Brad's 9th annual Winter Forecast for the Carolinas

Brad's 9th annual Winter Forecast for the Carolinas


by Brad Panovich / First Warn Chief Meteorologist

Bio | Email | Follow: @wxbrad

Posted on November 15, 2013 at 12:44 AM

Updated Friday, Nov 15 at 4:05 PM

CHARLOTTE, N.C. -- It's that time of the year again when we get  the shorter days, colder temperatures and of course my winter forecast.

This will be the 9th year I have put a winter forecast together. These are not easy forecasts, and long range forecasting is extremely difficult. The goal of mine is to simply forecast whether the pattern will be cooler or warmer than average.

Along with whether we get more rain or snow that average. In the past 8 years I got 5 of those correct and 3 wrong. Last year I almost busted for the 2nd straight year, but the late cold and snow helped me verify.  So lets get to this years forecast.

Winter Factors:

There are no strong signals this year which make this a very difficult forecast. We will have no moderate or strong El Nino or La Nina to speak of. For the 2nd straight year we will have a neutral phase of ENSO or as we call it La Nada. For us an El Nino pattern means wet and cold winters and a La Nina means dry and mild.  Here's a look back at snowfall in Charlotte over the past 30 years and then the average snowfall for EL Nino, La Nina and Neutral. 

Other signals like an oscillation in the Pacific called the PDO and the other global patterns don't show a strong tendency towards one pattern over another.  Usually back to back Neutral years like we are having lead to a very uncertain forecast. There are some small signs that by Spring into early Summer 2014 we might see a weak El Nino develop. That won't happen until after this winter is over. If that happens quicker than expected, then we could see a more active storm track by late winter. The chart below shows the ENSO(El Nino/La Nina) forecast with a 91% chance of neutral condition lasting through the Winter months. 


Other factors to watch will be the recovery of the Arctic sea ice and increasing snow pack in Canada and the Arctic. There was a record low for sea ice last year in the arctic, and there has been a huge recovery from last year. Also worth noting the early snow cover over Canada this fall. Both of these factors could mean a large reservoir of cold air building early in the Canada.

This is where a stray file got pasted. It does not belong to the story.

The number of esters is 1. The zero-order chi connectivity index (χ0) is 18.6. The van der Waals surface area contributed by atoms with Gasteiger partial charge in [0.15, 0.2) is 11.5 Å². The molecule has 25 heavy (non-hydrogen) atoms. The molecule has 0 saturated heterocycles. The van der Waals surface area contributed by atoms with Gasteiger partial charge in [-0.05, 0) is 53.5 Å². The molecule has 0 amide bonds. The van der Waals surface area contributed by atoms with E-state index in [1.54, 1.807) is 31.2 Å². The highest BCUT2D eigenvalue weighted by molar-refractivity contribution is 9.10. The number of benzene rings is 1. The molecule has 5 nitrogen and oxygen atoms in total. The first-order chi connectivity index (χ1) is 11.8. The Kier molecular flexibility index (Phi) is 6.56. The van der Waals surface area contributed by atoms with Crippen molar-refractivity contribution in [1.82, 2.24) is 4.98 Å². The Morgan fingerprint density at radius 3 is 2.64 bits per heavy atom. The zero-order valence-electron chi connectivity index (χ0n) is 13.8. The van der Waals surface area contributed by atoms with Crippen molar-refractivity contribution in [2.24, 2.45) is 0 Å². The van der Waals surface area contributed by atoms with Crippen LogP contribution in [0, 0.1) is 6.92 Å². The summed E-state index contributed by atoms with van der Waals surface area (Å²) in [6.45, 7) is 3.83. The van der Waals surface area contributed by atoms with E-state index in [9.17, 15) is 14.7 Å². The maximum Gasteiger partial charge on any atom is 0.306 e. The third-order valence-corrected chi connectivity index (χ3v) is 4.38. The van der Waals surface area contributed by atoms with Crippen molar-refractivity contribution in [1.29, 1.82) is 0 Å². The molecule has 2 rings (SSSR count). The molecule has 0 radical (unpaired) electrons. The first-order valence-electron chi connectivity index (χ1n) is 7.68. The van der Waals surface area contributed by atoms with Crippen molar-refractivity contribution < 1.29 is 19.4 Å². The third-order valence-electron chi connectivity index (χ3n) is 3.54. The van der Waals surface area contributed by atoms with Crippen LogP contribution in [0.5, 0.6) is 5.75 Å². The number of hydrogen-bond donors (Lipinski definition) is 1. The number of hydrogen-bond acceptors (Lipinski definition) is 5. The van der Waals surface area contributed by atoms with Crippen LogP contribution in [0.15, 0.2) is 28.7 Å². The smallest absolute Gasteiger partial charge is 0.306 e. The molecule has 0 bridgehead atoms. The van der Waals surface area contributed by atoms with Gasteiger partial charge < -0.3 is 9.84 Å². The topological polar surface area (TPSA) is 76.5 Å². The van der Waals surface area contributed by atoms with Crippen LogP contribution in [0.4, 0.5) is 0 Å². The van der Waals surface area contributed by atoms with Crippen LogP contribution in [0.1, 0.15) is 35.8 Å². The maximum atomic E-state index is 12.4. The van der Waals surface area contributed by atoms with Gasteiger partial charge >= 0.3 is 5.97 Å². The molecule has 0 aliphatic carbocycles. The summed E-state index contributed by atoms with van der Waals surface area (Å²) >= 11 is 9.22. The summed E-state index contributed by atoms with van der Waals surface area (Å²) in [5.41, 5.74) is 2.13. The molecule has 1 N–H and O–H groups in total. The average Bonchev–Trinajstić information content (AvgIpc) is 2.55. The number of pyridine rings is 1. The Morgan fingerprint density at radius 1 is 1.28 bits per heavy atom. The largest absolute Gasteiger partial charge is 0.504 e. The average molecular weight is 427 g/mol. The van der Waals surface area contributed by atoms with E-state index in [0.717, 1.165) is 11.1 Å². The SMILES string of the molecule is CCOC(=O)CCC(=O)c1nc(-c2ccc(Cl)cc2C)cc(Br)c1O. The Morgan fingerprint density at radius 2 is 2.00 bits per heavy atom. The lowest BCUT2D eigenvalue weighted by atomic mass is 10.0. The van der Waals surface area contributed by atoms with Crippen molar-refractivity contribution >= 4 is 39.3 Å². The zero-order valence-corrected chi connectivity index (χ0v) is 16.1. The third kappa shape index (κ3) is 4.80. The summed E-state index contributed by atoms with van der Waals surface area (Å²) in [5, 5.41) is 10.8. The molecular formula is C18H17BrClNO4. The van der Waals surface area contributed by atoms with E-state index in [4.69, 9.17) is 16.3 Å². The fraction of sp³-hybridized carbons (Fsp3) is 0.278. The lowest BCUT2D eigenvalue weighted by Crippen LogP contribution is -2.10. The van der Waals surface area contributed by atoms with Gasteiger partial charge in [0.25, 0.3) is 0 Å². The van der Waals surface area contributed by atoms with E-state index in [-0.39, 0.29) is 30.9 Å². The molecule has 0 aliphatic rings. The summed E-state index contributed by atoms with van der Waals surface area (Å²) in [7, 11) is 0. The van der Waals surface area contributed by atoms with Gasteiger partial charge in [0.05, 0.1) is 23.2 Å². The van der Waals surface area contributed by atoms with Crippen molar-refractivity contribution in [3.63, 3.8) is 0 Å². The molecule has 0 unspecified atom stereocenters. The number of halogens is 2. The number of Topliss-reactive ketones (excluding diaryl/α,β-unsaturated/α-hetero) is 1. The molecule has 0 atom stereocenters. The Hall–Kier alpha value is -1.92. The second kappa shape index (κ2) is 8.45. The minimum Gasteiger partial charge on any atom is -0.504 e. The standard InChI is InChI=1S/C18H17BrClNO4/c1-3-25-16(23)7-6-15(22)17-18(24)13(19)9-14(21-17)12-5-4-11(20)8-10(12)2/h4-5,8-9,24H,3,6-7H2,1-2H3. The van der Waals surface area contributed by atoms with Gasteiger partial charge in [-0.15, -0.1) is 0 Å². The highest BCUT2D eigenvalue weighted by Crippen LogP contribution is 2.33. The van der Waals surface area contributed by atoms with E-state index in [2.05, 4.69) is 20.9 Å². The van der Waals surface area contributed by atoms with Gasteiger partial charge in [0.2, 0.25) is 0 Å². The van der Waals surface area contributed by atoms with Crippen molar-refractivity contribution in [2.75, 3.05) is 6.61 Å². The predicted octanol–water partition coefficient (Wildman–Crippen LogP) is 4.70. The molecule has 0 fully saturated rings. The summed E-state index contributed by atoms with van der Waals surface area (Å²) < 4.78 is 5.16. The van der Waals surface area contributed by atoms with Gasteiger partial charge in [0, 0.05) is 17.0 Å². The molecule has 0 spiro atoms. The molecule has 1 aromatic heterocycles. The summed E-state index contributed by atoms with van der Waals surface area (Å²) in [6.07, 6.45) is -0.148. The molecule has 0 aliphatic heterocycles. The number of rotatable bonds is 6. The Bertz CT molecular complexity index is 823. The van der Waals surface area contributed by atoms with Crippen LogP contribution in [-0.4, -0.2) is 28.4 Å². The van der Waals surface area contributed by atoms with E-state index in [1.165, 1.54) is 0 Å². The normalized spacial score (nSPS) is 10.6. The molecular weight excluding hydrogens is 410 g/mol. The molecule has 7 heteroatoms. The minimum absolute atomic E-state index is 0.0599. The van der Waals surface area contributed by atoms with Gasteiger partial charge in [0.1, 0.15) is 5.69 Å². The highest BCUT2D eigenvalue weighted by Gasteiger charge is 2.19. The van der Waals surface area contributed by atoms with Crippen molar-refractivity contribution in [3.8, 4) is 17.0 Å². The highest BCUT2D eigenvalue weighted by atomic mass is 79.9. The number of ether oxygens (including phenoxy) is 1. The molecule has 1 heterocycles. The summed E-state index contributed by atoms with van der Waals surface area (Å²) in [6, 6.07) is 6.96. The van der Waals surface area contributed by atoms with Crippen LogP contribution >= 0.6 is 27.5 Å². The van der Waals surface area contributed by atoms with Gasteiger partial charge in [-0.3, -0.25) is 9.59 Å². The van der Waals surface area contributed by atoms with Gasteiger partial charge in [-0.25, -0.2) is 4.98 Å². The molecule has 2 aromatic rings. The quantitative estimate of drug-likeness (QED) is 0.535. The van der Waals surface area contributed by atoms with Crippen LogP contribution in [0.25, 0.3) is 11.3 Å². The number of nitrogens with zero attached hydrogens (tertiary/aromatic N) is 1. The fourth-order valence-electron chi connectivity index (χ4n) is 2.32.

Storm Tracks:

The main storm track is always key around here. Snow in the Carolinas is 1 part cold air and 1 part moisture. Getting these 2 to sync up is always the forecast challenge for winter storms in our region. When looking back at the top 10 coldest and snowiest winters in Charlotte only 1 winter shows up in both. Which means our colder winter tends to be dry, and our snowy winters tend to be mild. More moisture is easier to sync up with a cold shot of air than lots of cold dry air and no moisture. Some of the biggest snowstorms have occur in mild winters and usually closer to Spring.

This year I expect an active primary storm track through the Ohio valley which will keep us on the mild and wet side most of the time. There will be a secondary storm track through the Gulf coast up into the Carolina coastline. This track phasing with the other track does present many opportunities for a few big winter storms. 

If we see a short term negative phase of the North Atlantic Oscillation we could see a several bouts of very cold air and snowy weather.  I expect that in between we will see more wet and mild weather though. 


 Here's the Forecast: 

The bottom line is I think we will be slightly above average for the entire winter temperatures. Then above average in precipitation with mainly lots of cold rains. Along with slightly below average snow & ice. The pattern as I stated earlier is subject to small changes which could bring bouts of ice and snow. This is something to watch closely along with the chance for 2-3 big winter storms. This set-up means relatively small changes to the storm tracks could have big implications on our winter weather. 



I expect a wild winter for most of the U.S. and we will be on the very edge of the major storm track. As always with these types of seasonal forecasts stay tuned for pattern changes and short term forecast through out the season.  Makes sure you follow me on Twitter: @wxbrad, Facebook: Brad Panovich WCNC  Google +: +Brad Panovich , and the WeatherCaster app for the latest forecasts. Plus don't forget the one, and the only Snow meter will be back and ready to go when the first flakes fly.